To avoid those breakdowns, the Brentwood, Tenn., company started a transitional services division that is present at the creation of a deal, so to speak, working side by side with the development team from the moment a tentative deal is struck. The transitional services division, headed by Jeff Seraphine, works with the development team once LifePoint begins due diligence on an acquisition, Carpenter says. The company first employed this approach when it acquired 154-bed Rockdale Medical Center, Conyers, Ga., in February 2009.
Watch a two-part Video Feature to learn more about how investor-owned hospital companies integrate their acquisitions
One of the problems with a less integrated approach is that operators aren't as aware of the promises made during the negotiations, Carpenter says. The transitional services division also helps the development team to understand the target hospital in order to make an appropriate final offer in the definitive agreement and also begins work on developing a strategic plan for the first three to five years under LifePoint ownership, Carpenter says.
The executives at five investor-owned hospital companies interviewed for this article all cited communication—with employees and physicians—as the most important aspect of integrating an acquisition into their companies. The acquiring company must explain its plans for the future, but even more important initially is reassuring employees about their job security, pay and benefits, the executives say.
During an interview in the boardroom at one of LifePoint's biggest acquisitions, 145-bed Sumner Regional Medical Center in Gallatin, Tenn., Carpenter says, “It's all about the individuals, and ‘What does this mean to me and my family?' And we have got to pay attention to that, because we want to ensure that patient care isn't interrupted.”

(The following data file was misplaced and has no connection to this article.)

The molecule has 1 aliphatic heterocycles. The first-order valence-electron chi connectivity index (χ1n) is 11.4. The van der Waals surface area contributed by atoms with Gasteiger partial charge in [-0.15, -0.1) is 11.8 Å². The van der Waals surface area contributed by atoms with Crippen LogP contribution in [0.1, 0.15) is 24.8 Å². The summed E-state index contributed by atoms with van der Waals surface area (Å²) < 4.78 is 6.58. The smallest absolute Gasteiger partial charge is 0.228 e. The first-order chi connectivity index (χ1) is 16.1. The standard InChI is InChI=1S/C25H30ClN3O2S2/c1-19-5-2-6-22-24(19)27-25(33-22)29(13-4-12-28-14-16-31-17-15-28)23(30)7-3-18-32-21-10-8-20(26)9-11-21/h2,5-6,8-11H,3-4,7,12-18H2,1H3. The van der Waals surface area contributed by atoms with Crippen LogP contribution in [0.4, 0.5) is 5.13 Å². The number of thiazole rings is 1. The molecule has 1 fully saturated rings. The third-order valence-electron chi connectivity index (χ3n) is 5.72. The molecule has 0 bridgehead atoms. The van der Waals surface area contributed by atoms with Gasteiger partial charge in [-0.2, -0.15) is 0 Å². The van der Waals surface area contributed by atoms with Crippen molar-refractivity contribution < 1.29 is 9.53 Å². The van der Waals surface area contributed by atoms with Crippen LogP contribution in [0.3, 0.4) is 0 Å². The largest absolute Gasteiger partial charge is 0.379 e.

The more opportunities a company has to communicate with its soon-to-be-employees, the better, says Jay Hoffman, senior vice president of business development for Iasis Healthcare, Franklin, Tenn. “They may not like everything that they're going to hear,” he says, “but at least they're hearing something, which is better than uncertainty.”
In addition to getting the communications right, the process of integrating a new hospital involves a lot of planning before the deal is completed, executives say. The planning covers the conversion of information systems, including clinical, financial and personnel systems; changes in group purchasing and other supply-chain matters; and an evaluation of capital and physician recruitment needs and how those can lead to new or expanded services, executives say.
The planning period also is a chance for the acquiring company to learn about the culture of the hospital, system or company it is acquiring, Hoffman says. Listening to current managers, board members and physicians will tell you how you can meld that culture with your own and how fast you can make changes, Hoffman says.
“That's not an overnight transition,” he adds. “There's a trust that has to be built up over time.”
Sumner Regional Medical Center is the flagship of the former Sumner Regional Health Systems. LifePoint completed its purchase of the four-hospital system on Aug. 31, 2010, for $156.8 million and a commitment to spend $60 million on capital projects, just a few months after the Sumner system filed for bankruptcy.
Right now, the Sumner hospitals are the only ones under Seraphine's transitional services division, as Rockdale Medical has already graduated to the regular division structure, Seraphine says. LifePoint's new acquisitions are ready to leave the division's nest “when the monthly meetings become similar to regular division meetings,” he says.